The people with the most access are going to be the most difficult to defend against — namely, the disgruntled employee.

“This is probably the most difficult risk to minimize because they’re authorized to be in the plant, and they could easily bring a contaminant with them,” Mr. Carr said.

Keycards or biometric controls such as fingerprint scanners can identify who is in what part of the plant and, thus, can restrict access to specific areas. They also record how people move throughout the bakery. Some places need only a locked door. In other locations, turnstiles can help keep people entering the bakery in an orderly fashion and prevent outsiders from slipping in behind employees.

Employees also can be great allies when it comes to detecting threats from outsiders.

“People in your facility need to be vigilant for food defense,” Mr. Heflich said. “They should know that they have a responsibility to confront people on the premises who they don’t know.”

It gets tricky with vendors and contractors because they require some access to the facility but don’t need total access.

“Contractors are difficult to control because plant management doesn’t know who they are,” Mr. Carr said.

For example, technicians are granted access to work on the HVAC system, but they can be strangers moving throughout the plant.

Mr. Carr suggested the bakery supply temporary ID cards to outsiders with legitimate business at the plant. Many technicians and vendors will have IDs from their employers, but one issued by the bakery has the advantage of vetting by the bakery itself.

Another primary line of defense is the entryway. All entrances should be locked and monitored, but in the case of visitors, especially potential customers, how does a bakery maintain security while also feeling welcoming?

“When you’re visiting a bakery, sometimes there is just a vestibule and a phone to gain entry,” Mr. Koury said. “It’s a challenge, being secure but welcoming. Nothing beats putting a staffer in a chair at the reception area.”

This person can also serve as the point of contact not just for visitors and clients but also deliveries, vendors and service calls.


A particularly weak place in the bakery for security is shipping and receiving. Here, ingredients and supplies are dropped off and products shipped out. Employees interact with drivers at the front and back ends of the operation. While some companies manage the main entrance with just a vestibule and a phone, they need employees supervising shipping and receiving.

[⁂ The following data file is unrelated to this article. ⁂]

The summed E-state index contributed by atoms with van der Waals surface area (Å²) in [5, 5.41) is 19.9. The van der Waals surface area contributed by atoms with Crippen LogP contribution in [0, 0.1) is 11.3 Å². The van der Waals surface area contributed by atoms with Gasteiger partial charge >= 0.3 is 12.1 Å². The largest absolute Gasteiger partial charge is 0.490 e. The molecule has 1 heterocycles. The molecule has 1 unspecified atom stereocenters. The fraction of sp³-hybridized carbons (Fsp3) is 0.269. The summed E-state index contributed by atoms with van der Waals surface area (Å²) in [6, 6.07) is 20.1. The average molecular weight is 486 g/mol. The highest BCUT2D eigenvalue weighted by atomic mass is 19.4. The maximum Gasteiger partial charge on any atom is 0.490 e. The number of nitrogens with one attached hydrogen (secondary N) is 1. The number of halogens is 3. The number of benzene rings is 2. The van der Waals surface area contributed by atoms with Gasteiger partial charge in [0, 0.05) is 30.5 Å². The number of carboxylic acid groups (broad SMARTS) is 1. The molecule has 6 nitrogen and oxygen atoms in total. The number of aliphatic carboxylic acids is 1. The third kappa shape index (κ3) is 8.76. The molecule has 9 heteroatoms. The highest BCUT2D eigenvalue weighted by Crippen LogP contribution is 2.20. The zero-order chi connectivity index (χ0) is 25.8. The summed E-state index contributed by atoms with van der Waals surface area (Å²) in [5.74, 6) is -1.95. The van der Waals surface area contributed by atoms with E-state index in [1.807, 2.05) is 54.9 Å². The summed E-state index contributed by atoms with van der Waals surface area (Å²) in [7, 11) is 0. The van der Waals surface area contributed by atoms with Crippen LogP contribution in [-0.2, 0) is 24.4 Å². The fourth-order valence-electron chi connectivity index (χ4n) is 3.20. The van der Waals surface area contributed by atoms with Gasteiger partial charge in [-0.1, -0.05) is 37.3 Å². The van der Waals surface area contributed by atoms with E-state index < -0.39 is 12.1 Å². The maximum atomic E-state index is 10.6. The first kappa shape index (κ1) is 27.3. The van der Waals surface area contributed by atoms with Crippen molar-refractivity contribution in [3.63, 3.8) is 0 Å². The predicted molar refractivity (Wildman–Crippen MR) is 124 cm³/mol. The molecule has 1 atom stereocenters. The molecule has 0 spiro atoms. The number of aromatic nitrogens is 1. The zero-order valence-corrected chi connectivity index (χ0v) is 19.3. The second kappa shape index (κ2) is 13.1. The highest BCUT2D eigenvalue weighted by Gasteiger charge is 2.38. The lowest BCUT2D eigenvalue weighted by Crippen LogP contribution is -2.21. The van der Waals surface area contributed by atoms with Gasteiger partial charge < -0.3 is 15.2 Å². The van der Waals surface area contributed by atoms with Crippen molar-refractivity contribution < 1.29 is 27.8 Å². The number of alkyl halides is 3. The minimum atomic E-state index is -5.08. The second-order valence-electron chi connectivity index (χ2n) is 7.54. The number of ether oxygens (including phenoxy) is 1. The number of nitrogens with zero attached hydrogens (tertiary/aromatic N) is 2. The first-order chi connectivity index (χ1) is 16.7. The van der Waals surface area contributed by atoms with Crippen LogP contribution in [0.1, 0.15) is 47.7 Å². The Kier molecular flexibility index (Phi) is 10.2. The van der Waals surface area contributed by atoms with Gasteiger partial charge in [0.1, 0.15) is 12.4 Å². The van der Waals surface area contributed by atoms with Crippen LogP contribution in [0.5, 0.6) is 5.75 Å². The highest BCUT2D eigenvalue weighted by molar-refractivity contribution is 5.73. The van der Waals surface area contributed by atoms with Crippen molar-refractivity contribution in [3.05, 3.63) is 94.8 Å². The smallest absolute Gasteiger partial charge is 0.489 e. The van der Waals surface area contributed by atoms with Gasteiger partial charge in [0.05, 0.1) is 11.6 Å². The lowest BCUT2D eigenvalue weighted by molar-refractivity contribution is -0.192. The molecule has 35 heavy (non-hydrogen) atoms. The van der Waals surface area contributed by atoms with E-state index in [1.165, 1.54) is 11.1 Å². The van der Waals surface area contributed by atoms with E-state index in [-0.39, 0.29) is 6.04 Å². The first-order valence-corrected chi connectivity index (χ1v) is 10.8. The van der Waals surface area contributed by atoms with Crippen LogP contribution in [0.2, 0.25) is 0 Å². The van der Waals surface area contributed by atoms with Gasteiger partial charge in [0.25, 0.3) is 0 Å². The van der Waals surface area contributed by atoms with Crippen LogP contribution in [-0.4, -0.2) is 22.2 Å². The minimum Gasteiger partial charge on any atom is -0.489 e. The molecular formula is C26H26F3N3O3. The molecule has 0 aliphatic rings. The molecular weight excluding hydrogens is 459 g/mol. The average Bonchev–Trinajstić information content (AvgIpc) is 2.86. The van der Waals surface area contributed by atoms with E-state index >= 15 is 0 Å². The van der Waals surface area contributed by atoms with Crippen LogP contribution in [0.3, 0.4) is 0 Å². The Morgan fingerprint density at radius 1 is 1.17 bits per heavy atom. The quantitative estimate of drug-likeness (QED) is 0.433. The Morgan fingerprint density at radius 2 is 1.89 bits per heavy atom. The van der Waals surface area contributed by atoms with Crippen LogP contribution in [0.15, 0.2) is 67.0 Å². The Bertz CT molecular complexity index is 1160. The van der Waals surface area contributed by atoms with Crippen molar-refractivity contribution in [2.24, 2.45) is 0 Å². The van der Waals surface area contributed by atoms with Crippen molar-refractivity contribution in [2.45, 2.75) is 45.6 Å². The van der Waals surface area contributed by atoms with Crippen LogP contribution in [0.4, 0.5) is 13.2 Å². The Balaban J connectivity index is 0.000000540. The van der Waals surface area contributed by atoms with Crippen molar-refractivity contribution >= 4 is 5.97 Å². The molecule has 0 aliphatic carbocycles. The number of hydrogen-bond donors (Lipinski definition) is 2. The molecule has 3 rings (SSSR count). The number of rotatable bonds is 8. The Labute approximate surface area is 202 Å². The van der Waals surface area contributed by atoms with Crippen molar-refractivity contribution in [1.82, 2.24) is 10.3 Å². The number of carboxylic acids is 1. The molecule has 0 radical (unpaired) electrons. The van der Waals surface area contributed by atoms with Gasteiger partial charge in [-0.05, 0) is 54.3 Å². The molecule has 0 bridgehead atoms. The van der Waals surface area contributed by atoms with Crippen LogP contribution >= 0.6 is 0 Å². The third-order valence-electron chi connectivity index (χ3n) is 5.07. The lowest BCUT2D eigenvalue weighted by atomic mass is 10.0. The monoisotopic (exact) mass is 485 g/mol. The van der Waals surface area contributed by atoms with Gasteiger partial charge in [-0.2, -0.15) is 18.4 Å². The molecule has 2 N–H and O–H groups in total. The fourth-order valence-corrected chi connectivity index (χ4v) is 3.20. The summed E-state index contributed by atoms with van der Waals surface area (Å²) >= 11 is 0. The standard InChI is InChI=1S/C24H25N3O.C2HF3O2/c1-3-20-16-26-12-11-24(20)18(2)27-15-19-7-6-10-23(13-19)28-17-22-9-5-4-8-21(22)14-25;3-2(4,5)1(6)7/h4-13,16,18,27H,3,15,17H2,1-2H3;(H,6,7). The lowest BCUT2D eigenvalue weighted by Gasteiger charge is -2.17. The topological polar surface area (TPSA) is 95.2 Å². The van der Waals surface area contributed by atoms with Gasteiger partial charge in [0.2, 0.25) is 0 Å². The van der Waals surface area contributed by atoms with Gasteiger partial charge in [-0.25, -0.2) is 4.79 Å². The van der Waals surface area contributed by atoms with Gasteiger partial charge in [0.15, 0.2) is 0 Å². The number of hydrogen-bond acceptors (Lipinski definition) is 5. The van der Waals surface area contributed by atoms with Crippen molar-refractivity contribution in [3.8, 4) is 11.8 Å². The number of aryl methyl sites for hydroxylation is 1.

“If you don’t have someone checking deliveries, you’ll end up having delivery drivers or service techs just walking into the building through the shipping and receiving dock,” Mr. Koury said.

Drivers don’t need much access to the building. Mr. Carr suggested restricting their access as much as possible. Build isolated restrooms for drivers to use. Conduct the transaction through a pass-through window. Incorporate a quarantine area for inspecting non-bulk ingredients before taking them inside the plant. Ensure outside ingredient storage tanks and silos are visible from the inside by the bakery’s employees.

“You don’t want a driver somewhere on the back of the building, where no one can see him to know if he’s unloading ingredients properly,” he said.

And again, Mr. Carr expressed the importance of bakery-issued IDs.

“Thus, the outsiders don’t even get to unlock the cap from the truck unless they show the ID,” he said.

All of this may sound a bit complicated, but it’s important to remember that FSMA requires each bakery understand its risks and mitigate and manage them in a reasonable way for their specific operation. For an existing plant, that may require security cameras, training and documentation. For a brand new plant, that may mean a central security system, biometric locks, quarantined ingredient receiving and isolated areas for delivery drivers.

But, it’s all worth it to protect the end-user.

“We do this because we care about the consumer and our brands,” Mr. Carrillo said. “Because, at the end of the day, we are also consumers and so are our families.”